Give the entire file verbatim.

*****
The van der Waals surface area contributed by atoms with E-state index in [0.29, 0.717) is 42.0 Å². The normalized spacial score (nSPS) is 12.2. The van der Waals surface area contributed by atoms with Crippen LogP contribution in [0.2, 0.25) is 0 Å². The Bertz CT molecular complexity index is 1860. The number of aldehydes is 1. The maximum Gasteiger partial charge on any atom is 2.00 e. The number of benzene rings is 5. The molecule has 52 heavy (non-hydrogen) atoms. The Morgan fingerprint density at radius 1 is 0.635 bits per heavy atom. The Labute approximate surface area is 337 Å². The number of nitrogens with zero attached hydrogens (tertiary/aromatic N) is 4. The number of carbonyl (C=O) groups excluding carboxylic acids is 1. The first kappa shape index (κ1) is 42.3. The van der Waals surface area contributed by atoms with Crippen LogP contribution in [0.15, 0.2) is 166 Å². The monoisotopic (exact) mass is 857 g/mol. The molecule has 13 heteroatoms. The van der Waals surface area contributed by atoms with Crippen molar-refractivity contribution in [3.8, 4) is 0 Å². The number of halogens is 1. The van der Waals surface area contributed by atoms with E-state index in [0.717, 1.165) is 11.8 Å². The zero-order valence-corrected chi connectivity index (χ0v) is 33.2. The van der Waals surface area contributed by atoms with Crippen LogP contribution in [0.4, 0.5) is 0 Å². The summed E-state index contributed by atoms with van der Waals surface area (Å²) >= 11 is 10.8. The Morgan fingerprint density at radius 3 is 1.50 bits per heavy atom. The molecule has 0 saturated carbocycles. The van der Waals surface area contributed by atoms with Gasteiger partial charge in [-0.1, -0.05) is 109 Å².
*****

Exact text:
The van der Waals surface area contributed by atoms with E-state index in [0.29, 0.717) is 42.0 Å². The normalized spacial score (nSPS) is 12.2. The van der Waals surface area contributed by atoms with Crippen LogP contribution in [0.2, 0.25) is 0 Å². The Bertz CT molecular complexity index is 1860. The number of aldehydes is 1. The maximum Gasteiger partial charge on any atom is 2.00 e. The number of benzene rings is 5. The molecule has 52 heavy (non-hydrogen) atoms. The Morgan fingerprint density at radius 1 is 0.635 bits per heavy atom. The Labute approximate surface area is 337 Å². The number of nitrogens with zero attached hydrogens (tertiary/aromatic N) is 4. The number of carbonyl (C=O) groups excluding carboxylic acids is 1. The first kappa shape index (κ1) is 42.3. The van der Waals surface area contributed by atoms with Crippen LogP contribution in [0.15, 0.2) is 166 Å². The monoisotopic (exact) mass is 857 g/mol. The molecule has 13 heteroatoms. The van der Waals surface area contributed by atoms with Crippen molar-refractivity contribution in [3.8, 4) is 0 Å². The number of halogens is 1. The van der Waals surface area contributed by atoms with E-state index in [0.717, 1.165) is 11.8 Å². The zero-order valence-corrected chi connectivity index (χ0v) is 33.2. The van der Waals surface area contributed by atoms with Crippen LogP contribution in [0.4, 0.5) is 0 Å². The summed E-state index contributed by atoms with van der Waals surface area (Å²) >= 11 is 10.8. The Morgan fingerprint density at radius 3 is 1.50 bits per heavy atom. The molecule has 0 saturated carbocycles. The van der Waals surface area contributed by atoms with Gasteiger partial charge in [-0.1, -0.05) is 109 Å².